Study: Drugs Like Ozempic Can Impact Taste Sensitivity in Obese Women 

Health News

By Naveen Athrappully 
Contributing Writer 

The use of drugs such as Ozempic and Wegovy by women suffering from obesity could end up altering their sensitivity to sweet taste, according to a recent study. 

The weight loss drugs belong to a class of medications known as GLP-1 and their active ingredient is semaglutide. 

In the study, researchers looked at the impact of GLP-1 receptor agonist semaglutide on taste perception, said the Endocrine Society, which published a summary of the study. 

Researchers randomly assigned 30 women with an average BMI of 36.4 to take either 1mg of semaglutide or a placebo for 16 weeks. A BMI value of over 35 is considered to be obese. 

During the testing period, researchers measured the participants’ taste sensitivity. They used MRI to measure brain responses while a sweet solution was dripped on their tongues. This was done before and after the women had their meals. 

Individuals receiving semaglutide were found to have experienced changes in taste perception, taste bud gene expression, and brain activity in response to the sweet taste stimuli. 

“People with obesity often perceive tastes less ‘intensely’ and they have an inherently elevated desire for sweet and energy-dense food,” said Mojca Jensterle Sever from the University Medical Centre in Ljubljana, Slovenia. 

“Our findings build upon preliminary animal studies showing that central administration of GLP-1RA medications impacts taste aversion to sweetness.” The study was presented during the Endocrine Society’s annual meeting on June 1 in Boston. 

Kate Hanna, director of communications at Novo Nordisk, which manufactures Ozempic and Wegovy, said in a prepared statement that the study has not yet been peer-reviewed or published. 

Dysgeusia — unpleasant, abnormal, or altered taste sensation — is already listed in the product monograph for Ozempic and Wegovy, Hanna noted. A product monograph is a scientific document of a drug product. 

“The study was conducted in a small sample size of 30 women with obesity and only the sweet taste stimuli were assessed. Moreover, the study was conducted in women living with obesity and PCOS (polycystic ovary syndrome) limiting its generalizability to the general population.” 

Semaglutide has been “extensively” examined in several clinical development programs and has more than 12 million patient-years of exposure, she said. 

The study also revealed how the brain responded to the GLP-1 receptor in the angular gyrus, a part of the brain that influences number and language processing as well as reasoning and memory, 

“The general public will be interested to learn of the potential novel effects of this popular therapeutic class widely used for the treatment of diabetes and obesity,” Sever said. 

“Clinicians will likely correlate the findings with reports from their patients on changes in desire for certain foods, which go beyond broad changes in appetite and satiety that help them lose weight.”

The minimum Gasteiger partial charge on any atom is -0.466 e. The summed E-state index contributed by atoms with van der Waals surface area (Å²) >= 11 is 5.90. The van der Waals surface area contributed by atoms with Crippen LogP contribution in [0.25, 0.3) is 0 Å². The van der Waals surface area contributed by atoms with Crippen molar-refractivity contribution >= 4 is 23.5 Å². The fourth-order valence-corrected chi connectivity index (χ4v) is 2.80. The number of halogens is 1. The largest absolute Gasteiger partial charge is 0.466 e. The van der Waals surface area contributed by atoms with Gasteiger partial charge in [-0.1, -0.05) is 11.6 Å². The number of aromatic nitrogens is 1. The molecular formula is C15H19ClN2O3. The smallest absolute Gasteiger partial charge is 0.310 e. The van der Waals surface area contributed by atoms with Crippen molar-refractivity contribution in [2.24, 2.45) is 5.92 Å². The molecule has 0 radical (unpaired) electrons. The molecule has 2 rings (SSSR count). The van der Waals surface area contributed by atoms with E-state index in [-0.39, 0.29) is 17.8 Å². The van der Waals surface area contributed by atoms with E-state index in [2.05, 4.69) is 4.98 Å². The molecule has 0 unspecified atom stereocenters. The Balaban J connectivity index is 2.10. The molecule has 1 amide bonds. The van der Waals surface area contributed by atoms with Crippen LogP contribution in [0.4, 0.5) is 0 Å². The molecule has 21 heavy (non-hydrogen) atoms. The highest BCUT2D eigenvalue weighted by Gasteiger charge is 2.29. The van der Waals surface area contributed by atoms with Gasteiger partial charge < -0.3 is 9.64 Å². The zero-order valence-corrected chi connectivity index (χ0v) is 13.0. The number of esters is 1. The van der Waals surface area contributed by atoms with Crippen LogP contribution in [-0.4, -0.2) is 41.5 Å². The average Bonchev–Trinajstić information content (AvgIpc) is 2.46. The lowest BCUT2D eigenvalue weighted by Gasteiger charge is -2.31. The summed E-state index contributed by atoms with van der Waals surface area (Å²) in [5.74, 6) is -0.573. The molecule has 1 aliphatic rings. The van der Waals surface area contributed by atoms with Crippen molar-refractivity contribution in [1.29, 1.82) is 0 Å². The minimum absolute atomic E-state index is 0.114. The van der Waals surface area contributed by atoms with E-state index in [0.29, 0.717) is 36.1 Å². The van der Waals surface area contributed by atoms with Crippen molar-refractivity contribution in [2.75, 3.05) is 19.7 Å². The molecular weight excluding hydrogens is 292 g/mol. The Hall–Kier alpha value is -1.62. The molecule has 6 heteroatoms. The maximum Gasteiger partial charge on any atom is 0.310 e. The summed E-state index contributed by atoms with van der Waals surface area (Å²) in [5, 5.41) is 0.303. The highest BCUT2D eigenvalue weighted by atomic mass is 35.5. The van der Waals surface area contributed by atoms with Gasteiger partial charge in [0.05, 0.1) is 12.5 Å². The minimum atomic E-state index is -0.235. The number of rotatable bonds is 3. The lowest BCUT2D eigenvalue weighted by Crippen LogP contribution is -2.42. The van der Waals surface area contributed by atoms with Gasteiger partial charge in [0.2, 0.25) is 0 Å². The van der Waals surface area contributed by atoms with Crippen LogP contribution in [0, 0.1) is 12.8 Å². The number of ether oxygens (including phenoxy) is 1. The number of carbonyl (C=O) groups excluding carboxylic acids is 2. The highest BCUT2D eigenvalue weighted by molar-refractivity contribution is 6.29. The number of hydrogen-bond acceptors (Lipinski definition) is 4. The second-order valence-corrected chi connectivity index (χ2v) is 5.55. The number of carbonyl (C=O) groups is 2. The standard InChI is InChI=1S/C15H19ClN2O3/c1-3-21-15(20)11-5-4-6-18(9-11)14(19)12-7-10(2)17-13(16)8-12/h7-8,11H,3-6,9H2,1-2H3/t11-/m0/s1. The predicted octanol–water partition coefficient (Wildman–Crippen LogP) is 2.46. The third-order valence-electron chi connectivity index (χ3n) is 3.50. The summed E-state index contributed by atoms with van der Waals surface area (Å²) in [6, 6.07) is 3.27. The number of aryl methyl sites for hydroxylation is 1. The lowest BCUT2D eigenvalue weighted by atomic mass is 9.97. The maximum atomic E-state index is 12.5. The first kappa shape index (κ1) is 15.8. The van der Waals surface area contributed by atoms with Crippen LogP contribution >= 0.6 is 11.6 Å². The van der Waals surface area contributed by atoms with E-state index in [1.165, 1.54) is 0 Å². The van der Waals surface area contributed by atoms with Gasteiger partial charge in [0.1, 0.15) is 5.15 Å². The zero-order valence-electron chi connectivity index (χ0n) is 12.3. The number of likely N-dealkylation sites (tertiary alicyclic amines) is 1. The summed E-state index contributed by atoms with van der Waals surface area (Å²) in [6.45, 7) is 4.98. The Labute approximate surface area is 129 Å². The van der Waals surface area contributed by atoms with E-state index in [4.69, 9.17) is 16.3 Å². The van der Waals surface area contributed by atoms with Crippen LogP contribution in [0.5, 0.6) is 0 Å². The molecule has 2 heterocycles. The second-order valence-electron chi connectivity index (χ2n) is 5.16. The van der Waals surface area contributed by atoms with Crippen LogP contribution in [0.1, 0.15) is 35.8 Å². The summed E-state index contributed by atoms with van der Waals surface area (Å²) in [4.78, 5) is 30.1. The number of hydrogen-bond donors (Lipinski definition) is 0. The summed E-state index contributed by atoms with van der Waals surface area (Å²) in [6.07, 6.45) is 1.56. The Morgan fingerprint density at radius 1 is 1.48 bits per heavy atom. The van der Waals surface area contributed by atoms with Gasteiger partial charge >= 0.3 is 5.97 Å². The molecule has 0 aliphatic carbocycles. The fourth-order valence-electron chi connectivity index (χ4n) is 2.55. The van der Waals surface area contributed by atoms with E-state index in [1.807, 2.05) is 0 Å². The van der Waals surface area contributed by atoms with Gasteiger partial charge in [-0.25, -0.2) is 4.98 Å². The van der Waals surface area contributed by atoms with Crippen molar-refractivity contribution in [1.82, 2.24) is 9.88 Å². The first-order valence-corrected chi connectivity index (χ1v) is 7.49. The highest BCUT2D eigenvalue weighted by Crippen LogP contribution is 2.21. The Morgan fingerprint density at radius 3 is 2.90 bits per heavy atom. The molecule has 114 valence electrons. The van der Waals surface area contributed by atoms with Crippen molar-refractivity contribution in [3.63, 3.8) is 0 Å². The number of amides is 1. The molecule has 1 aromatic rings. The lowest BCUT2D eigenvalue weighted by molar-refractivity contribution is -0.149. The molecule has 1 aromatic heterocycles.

The researcher acknowledged that the study had some limitations. For instance, it only assessed a specific taste in a study environment, which may not reflect everyday experience. 

Altered Taste and Other Impacts 

Medical experts have been pointing to taste issues felt by their patients who have been taking Ozempic. 

In a March 5 X post, obesity and lipid specialist, physician Dr. Spencer Nadolsky said that many of his patients who were on GLP-1 medications such as Ozempic and Wegovy reported “their taste preferences change and even taste in general.” 

“One person just said they can’t stand the taste of soda or coffee anymore,” he wrote. 

The U.S. Food and Drug Administration states in a document that dysgeusia is one of the adverse reactions associated with Ozempic use. More than 0.4% of users have reported the problem. 

Another FDA document reports that 1.7% of patients who used Wegovy in clinical trials suffered from dysgeusia. 

In addition to dysgeusia, other complications may arise. The official Ozempic website warns that the drug can cause “serious side effects,” including inflammation in the pancreas, low blood sugar, changes in vision, serious allergic reactions, kidney issues, and gallbladder problems. 

It advised users to inform their health care provider in case they develop a lump or swelling in their neck, have trouble swallowing, or suffer shortness of breath, as these may be symptoms of thyroid cancer. 

The FDA is also investigating Ozempic and other similar weight loss drugs for side effects such as suicidal ideation. 

From 2018 through January, the FDA’s Adverse Events Reporting System has received 108 reports of suicidal ideation among Ozempic users. This included nine suicide attempts and six suicides. 

Novo Nordisk has dismissed any association between Ozempic and suicidal tendencies. 

The makers of GLP-1 medications are also facing lawsuits. In February, a judicial panel centralized several lawsuits filed against weight loss drugs such as Ozempic and Wegovy. 

Plaintiffs alleged they suffered gastrointestinal injuries from using the drugs, including gastroparesis — a condition in which a person’s stomach does not empty properly. 

The lawsuits claim that the company failed to adequately warn users and doctors about the dangerous potential gastrointestinal side effects of the drug. 

Individuals who suffer from gastroparesis experience dehydration from repeated vomiting, difficulty in controlling blood sugar levels, and malnutrition due to poor nutrient absorption — consequences that can be life-threatening. 

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